- Alma 43-52: “Stand Fast in the Faith of Christ” (August 3-9)Twenty five—that’s how old Moroni was when he began commanding the Nephite armies. Thirteen years later, he stepped down to “spend the remainder of his days in peace” (Alma 62:43). What kind of man was he? Mormon makes it clear that Moroni “did not delight in bloodshed” but that he was committed to the liberty of his people (Alma 48:11, Alma 55:19). He was innovative, inspiring, and unyielding in his defense of the oppressed. As a result, he successfully led the Nephites to victory over two invading armies, the first led by a man named Zerahemnah, and the second led by a man named Amalickiah. A couple of years ago, I spent a month studying all of the war chapters in the Book of Mormon, including the chapters we are studying this week. Here is a post summarizing what I learned that month, including lessons about acting with integrity, preparing for the future, and praying with faith:
When and how to defend yourself and others
- Do as little harm as possible: When Is Violence Justified?
- Defending the truth without enmity: We Do Not Desire to Be Men of Blood – Alma 44:1
- Are you willing to consider other people’s perspectives? We Are Not of Your Faith – Alma 44:9
- Don’t lower your standards: He Durst Not Go Down – Alma 47:10-12
- Preparing for the future: What Does the Book of Mormon Teach About Self-Reliance? What Does the Book of Mormon Teach About Provident Living?
- Multiple lines of defense: Heaps of Earth, Timbers, and Frames of Pickets – Alma 50:1-6
- Be careful whom you trust: He Being a Very Subtle Man – Alma 47:3-4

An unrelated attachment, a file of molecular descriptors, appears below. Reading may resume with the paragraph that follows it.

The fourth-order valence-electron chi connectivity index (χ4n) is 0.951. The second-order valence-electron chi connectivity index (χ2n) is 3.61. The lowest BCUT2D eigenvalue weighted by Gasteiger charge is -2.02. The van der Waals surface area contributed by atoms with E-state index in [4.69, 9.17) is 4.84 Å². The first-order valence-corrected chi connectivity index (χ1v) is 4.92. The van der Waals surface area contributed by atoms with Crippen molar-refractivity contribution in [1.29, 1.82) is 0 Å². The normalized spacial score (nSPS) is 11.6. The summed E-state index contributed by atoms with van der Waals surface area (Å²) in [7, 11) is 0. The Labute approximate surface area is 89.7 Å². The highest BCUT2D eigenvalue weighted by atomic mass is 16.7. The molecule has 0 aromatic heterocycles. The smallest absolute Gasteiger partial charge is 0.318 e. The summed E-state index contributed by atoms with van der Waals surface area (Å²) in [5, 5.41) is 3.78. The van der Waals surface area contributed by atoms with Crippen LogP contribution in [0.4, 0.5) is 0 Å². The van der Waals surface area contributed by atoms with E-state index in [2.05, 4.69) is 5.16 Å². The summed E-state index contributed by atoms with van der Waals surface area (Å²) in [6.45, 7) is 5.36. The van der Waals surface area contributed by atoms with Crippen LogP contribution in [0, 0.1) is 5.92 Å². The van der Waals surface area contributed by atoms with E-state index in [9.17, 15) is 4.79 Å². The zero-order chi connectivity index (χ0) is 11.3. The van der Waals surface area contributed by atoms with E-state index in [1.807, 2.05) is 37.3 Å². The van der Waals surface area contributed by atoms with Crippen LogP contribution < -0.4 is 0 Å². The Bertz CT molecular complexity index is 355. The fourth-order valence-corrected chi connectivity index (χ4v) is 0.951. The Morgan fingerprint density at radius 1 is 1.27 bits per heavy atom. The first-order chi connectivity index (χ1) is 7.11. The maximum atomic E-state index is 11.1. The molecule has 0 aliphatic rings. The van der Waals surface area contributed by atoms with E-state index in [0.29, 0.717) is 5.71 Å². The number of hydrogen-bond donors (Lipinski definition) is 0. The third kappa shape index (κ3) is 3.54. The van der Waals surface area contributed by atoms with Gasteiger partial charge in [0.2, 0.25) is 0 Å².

Leadership lessons from Moroni
- Seven exemplary attributes: Moroni Was a Strong and a Mighty Man – Alma 48:11-13
- The power of a single person to inspire others: What Was the Title of Liberty?
- Prioritizing: It Was His First Care – Alma 51:13-16
- Steadiness and consistency: Supposing by Their Numbers to Overpower Teancum- Alma 52:21-24
- Trusting the people you lead: How Can I Delegate More Effectively?
- Motives matter: In That Selfsame Hour That They Cried unto the Lord – Alma 43:48-50
- Keeping our prosperity in perspective: They Grew Rich in Their Own Eyes – Alma 45:24
- How our decisions change us: They Became More Hardened and Impenitent – Alma 47:36
- Creating tangible reminders of our promises: He Caused the Title of Liberty to Be Hoisted upon Every Tower – Alma 46:36
- Praying with sincerity and with intensity: What Does It Mean to Pour Out Your Soul to God?
Mormon opens his account of the seven-year war between the Nephites and the Lamanites by focusing on two leaders: Amalickiah and Moroni. After describing the influence Amalickiah had over many of the Nephites and the disruptive effect of his leadership, Mormon explains what we can learn from this story: We…see the great wickedness one very… Continue Reading →
Mormon’s description of the end of Alma’s life is mysterious: He departed out of the land of Zarahemla, as if to go into the land of Melek. And it came to pass that he was never heard of more; as to his death or burial we know not of (Alma 45:18). Those are the facts…. Continue Reading →